On the last point, we see a powerful illustration of the benefits of sickness. As noted by a number of commentators, sometimes God makes His children look up to Him by putting them flat on their backs. This is a good observation because human nature is such that when things are going well, most of us tend to forget God; we get lazy in our faith. David saw God’s love and compassion and His power only after he was forced to trust in God. When we are sick in bed, if we have the right attitude, we have the opportunity to pause and realize how weak we are and how strong God is and we are able to see how many are God’s wonderful works toward those who love Him.

2. Blessings, verses 4, 5

The man who trusts God is happy. The psalmist is blessed – happy – because he is trusting in God and not in man. Verse 4 must be read clearly to get the sense of what the psalmist is trying to say. He is happy, not necessarily because God saved his life but because he trusted God. But he goes on to testify to the goodness of God. God has done so many good things they can’t be counted. As we read these verses, we think of that old gospel song: “Count Your Blessings.”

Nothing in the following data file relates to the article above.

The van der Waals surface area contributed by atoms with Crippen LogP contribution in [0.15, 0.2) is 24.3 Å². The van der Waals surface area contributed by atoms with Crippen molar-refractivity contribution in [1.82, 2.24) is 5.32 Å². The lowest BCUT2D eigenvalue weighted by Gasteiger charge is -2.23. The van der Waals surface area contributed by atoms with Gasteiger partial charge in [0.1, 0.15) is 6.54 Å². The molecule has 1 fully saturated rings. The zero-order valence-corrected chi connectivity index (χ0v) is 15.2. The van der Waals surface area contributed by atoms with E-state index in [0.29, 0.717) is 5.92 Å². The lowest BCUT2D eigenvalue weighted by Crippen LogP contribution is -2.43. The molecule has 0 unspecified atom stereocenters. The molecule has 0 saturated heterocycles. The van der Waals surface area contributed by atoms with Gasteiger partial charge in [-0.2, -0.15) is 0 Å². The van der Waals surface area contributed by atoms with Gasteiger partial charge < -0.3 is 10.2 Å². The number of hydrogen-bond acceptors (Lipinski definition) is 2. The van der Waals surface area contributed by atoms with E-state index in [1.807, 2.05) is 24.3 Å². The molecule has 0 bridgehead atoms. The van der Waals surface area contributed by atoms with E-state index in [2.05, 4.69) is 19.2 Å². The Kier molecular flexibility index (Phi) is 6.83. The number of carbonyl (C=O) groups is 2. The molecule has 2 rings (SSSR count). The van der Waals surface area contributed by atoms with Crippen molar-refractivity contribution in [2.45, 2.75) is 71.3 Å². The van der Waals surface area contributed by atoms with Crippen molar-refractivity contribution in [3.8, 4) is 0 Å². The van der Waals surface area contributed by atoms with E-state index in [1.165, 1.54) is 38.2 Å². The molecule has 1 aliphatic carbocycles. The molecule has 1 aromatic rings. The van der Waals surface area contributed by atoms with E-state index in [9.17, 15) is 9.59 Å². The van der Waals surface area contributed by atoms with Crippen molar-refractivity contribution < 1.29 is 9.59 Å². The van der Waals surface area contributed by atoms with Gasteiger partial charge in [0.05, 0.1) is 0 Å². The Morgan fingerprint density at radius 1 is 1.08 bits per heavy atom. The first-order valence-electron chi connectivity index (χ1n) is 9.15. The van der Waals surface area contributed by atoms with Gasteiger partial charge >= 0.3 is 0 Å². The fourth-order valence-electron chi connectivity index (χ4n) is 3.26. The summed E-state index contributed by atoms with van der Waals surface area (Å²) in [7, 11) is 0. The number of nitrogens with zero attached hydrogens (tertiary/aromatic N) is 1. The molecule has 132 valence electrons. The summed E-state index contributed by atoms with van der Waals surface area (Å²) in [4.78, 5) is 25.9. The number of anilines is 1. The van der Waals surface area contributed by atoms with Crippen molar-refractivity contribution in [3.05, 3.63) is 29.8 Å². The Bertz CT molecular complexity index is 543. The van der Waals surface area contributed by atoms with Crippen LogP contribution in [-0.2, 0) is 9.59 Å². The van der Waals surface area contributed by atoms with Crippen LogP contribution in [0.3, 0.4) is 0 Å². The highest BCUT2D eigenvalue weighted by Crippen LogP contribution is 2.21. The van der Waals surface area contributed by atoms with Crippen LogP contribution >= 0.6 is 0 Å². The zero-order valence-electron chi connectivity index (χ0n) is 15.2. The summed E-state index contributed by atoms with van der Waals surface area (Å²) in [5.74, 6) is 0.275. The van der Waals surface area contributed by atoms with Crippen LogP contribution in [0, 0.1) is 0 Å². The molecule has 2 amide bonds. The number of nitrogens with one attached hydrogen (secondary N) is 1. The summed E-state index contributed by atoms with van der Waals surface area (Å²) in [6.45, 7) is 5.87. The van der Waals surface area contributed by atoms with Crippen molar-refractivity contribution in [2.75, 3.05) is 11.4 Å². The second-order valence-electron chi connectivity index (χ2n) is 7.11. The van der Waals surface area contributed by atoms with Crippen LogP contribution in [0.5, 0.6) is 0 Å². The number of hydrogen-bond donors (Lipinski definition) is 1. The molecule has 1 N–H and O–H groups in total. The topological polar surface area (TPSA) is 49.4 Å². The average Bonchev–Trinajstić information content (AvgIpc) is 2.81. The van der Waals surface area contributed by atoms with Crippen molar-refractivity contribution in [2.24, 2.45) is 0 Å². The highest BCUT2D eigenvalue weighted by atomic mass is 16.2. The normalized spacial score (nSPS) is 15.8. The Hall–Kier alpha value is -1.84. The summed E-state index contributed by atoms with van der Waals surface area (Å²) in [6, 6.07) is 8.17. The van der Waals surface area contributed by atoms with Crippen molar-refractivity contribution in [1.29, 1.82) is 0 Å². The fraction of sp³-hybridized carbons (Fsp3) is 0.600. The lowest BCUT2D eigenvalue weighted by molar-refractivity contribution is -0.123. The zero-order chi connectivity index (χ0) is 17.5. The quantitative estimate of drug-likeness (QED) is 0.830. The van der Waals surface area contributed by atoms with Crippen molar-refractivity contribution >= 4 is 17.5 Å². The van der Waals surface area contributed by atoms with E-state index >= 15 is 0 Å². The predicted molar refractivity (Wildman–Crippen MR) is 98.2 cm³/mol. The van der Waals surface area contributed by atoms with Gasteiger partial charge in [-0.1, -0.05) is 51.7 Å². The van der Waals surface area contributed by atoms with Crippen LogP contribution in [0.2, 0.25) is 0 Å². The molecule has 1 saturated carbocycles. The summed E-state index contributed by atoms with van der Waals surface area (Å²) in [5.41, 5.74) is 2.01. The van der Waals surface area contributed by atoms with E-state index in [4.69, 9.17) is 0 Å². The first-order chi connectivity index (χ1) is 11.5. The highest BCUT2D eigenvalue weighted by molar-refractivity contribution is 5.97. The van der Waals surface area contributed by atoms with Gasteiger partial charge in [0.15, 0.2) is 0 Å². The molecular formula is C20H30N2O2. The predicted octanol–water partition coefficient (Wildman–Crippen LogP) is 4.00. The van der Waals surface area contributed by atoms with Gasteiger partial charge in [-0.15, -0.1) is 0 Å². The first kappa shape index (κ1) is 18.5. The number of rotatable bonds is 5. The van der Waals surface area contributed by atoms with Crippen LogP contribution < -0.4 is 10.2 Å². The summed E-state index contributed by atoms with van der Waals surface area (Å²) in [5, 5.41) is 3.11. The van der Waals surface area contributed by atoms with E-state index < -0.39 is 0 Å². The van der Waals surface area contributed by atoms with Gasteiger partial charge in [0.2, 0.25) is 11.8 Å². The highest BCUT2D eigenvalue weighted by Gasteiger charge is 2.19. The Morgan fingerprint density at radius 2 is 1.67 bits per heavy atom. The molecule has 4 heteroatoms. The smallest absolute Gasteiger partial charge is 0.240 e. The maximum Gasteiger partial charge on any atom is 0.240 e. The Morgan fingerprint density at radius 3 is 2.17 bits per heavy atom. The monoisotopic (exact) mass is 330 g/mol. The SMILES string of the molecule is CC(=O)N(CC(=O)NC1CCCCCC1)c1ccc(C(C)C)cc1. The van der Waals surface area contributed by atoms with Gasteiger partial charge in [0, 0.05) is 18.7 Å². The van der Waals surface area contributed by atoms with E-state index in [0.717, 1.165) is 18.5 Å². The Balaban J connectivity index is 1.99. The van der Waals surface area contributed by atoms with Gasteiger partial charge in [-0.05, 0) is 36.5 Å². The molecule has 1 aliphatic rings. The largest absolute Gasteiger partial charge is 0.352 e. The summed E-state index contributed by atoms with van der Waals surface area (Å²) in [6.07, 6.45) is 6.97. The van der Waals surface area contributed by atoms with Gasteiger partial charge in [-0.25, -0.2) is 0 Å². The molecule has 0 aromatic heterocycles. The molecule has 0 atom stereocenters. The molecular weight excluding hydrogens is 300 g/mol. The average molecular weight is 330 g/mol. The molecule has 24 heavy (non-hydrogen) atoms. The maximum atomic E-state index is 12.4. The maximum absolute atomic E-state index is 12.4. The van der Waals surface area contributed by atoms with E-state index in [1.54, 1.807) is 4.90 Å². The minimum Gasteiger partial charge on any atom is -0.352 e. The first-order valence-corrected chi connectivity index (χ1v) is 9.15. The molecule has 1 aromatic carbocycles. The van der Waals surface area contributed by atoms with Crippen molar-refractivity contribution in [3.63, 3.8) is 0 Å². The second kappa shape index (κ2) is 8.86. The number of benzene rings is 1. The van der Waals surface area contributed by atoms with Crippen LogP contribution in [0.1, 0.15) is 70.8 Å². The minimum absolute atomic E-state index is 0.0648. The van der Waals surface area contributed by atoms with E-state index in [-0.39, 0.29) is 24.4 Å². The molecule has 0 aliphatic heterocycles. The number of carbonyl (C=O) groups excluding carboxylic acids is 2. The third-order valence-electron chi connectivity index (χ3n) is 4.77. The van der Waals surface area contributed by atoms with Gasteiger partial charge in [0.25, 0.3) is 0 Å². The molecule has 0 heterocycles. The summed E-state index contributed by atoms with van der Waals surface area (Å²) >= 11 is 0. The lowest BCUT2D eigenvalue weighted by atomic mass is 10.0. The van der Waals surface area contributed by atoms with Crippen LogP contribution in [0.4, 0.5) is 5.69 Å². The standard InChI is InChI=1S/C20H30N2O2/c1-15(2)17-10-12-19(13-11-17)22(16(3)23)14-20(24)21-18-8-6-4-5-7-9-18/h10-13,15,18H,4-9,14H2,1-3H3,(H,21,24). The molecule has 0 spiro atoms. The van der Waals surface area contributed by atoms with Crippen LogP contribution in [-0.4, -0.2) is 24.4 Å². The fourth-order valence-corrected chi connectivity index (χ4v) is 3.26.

…name them one by one, and it will surprise you what the Lord has done.

3. Commitment, verses 6-8

In its Old Testament context, this group of verses is a strong statement that God is far more concerned with obedience and submission to His will than He was with the sacrifices and offerings prescribed in the Law. It’s not that God didn’t want His people to continue their ritual worship, but He objected to empty, hollow sacrifice; a lack of devotion and sincerity on the part of His people.